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Photo: Evan Vucci/AP

Tonight's dueling town halls were like a choose-your-own-ending book, letting us peer into the future and see what the two election outcomes would be like.

The big picture: The contrast reflects one of the big questions about Trump that's before Americans as they vote — Are you captivated, or are you exhausted?

  • On ABC, Joe Biden was chatty and substantive — focused on big issues. George Stephanopoulos prodded politely between serious questions from audience members. You could get up and walk away and get on with your life, and not worry about missing something big.
  • Over on NBC, Savannah Guthrie took a tougher line with President Trump, who was confident and combative. If you got up to go to the bathroom, you might miss the line of the night.

The town halls replaced what was supposed to be the second presidential debate, which was scrapped after Trump refused to participate virtually. Just flipping between the channels, you instantly saw and heard the differences:

  • NBC's set was outside, in Miami, so the broadcast had to be louder.
  • ABC was inside, in Philadelphia, with lower sound.
  • The decibels reflected the mood and the tone of the questions.

President Trump was unyielding and unapologetic on the coronavirus, with his views unchanged after his own hospitalization.

  • Trump continues to cherry-pick his stats. When Guthrie pointed out that U.S. coronavirus deaths per capita were among the highest among industrialized countries, Trump interjected: "Excess mortality! Excess mortality, we’re a winner."
  • Trump then credited himself with "an amazing job" and said the virus fight is "rounding the corner" — a day after Dr. Anthony Fauci told CBS' Norah O'Donnell that Thanksgiving gatherings may need to be curtailed.
Photo: Heidi Gutman/ABC

Biden continued to resist a flat answer on whether he'd favor adding justices to the Supreme Court.

  • "I'm not a fan," he said. Biden added that his ultimate position will depend on how the confirmation process for Judge Amy Coney Barrett is handled, and "how much they rush this."
  • "I'm open to considering what happens from that point on," Biden said.
  • When Stephanopoulos reminded the former vice president of his history of leveling with voters, Biden replied: "No matter what answer I gave you, if I say it, that’s the headline tomorrow. It won't be about what’s going on now — the improper way they're proceeding."

Biden suggested he'll clarify his position for voters in the next few weeks: "They do have a right to know where I stand, and they'll have a right to know where I stand before they vote."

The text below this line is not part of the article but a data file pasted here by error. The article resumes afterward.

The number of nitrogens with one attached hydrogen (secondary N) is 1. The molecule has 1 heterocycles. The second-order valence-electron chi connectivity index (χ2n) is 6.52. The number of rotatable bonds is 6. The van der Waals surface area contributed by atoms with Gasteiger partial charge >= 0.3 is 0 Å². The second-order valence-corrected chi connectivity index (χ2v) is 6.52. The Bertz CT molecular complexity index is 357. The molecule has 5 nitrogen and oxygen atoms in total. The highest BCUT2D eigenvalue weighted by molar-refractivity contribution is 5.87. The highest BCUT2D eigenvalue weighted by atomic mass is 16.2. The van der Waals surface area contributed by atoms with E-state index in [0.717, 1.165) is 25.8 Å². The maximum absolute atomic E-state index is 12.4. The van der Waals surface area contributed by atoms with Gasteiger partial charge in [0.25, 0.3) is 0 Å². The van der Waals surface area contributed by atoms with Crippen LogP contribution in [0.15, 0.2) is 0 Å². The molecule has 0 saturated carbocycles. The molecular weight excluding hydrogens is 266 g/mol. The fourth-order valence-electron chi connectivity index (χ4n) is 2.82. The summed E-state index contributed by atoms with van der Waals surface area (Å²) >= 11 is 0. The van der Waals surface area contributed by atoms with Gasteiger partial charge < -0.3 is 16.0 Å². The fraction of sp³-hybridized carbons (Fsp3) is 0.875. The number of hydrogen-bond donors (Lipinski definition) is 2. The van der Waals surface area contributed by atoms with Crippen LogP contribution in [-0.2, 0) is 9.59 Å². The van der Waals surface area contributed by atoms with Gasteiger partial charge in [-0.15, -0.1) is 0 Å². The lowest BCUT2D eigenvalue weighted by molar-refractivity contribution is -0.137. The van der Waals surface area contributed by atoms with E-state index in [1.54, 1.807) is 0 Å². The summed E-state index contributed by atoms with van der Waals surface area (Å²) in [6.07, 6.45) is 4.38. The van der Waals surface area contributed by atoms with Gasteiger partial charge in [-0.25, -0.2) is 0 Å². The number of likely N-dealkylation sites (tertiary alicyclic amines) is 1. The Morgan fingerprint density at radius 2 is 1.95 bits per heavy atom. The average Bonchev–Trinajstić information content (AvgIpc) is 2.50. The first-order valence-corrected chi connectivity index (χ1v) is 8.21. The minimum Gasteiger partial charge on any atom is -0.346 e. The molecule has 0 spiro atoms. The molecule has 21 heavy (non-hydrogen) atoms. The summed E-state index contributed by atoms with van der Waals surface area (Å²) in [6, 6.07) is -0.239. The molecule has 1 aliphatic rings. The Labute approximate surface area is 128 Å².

• Between the lines: More than 15 million Americans have early voted, so they didn't get that opportunity.
  • Pressed on whether that means he'll take a clear stand before Election Day, Biden said: "Yes — depending on how they handle this. But look: What you should do is ... make sure you vote."

Go deeper:

  • Video of Biden's court-packing answer.
  • Video: Biden says he will take COVID-19 vaccine if "body of scientists" says it's ready.
  • Video: Trump again refuses to condemn QAnon.
  • Video: Trump unsure about being tested for COVID-19 before first debate.

🎧 By the time you wake up ... "Axios Today" will be up with our latest reporting on the town halls.

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Go deeper

Updated Jan 13, 2021 - Politics & Policy

Trump becomes first president to be impeached twice

Photo: Drew Angerer/Getty Images

The House voted 232-197 to impeach President Trump for “incitement of insurrection" after a violent pro-Trump mob breached the U.S. Capitol last week while Congress met to count the Electoral College vote.

Why it matters: Trump is now the only president in history to have been impeached twice — his first impeachment happened just over a year ago in December of 2019. He has just one week left in his term before President-elect Biden is sworn-in on Jan. 20.

Updated Jan 15, 2021 - Politics & Policy

Biden on his nearly $2 trillion plan: "We cannot afford inaction”

Joe Biden before speaking Thursday. Photo: Jim Watson/AFP via Getty Images

President-elect Biden called for a $1.9 trillion COVID-19 relief plan this evening, including money to combat the spread of the virus, vaccinate millions of Americans and provide direct relief to individuals in the form of an additional $1,400 in cash payments.

Why it matters: Biden’s “American Rescue Plan” is his opening bid to Congress on the first of two massive proposals requiring approval in the House and Senate. He'll return in February, in his first address to Congress, to ask for additional infrastructure spending, as Axios reported and Biden confirmed Thursday night.

In photos: D.C. and U.S. states on alert for pre-inauguration violence

National Guard troops stand behind security fencing with the dome of the U.S. Capitol Building behind them, on Jan. 16. Photo: Kent Nishimura / Los Angeles Times via Getty Images

Security has been stepped up in Washington, D.C., and state capitols across the U.S. as authorities brace for potential violence this weekend.

Driving the news: Following the Jan. 6 insurrection at the U.S. Capitol by some supporters of President Trump, the FBI has said there could be armed protests in D.C. and in all 50 state capitols in the run-up to President-elect Joe Biden's inauguration Wednesday.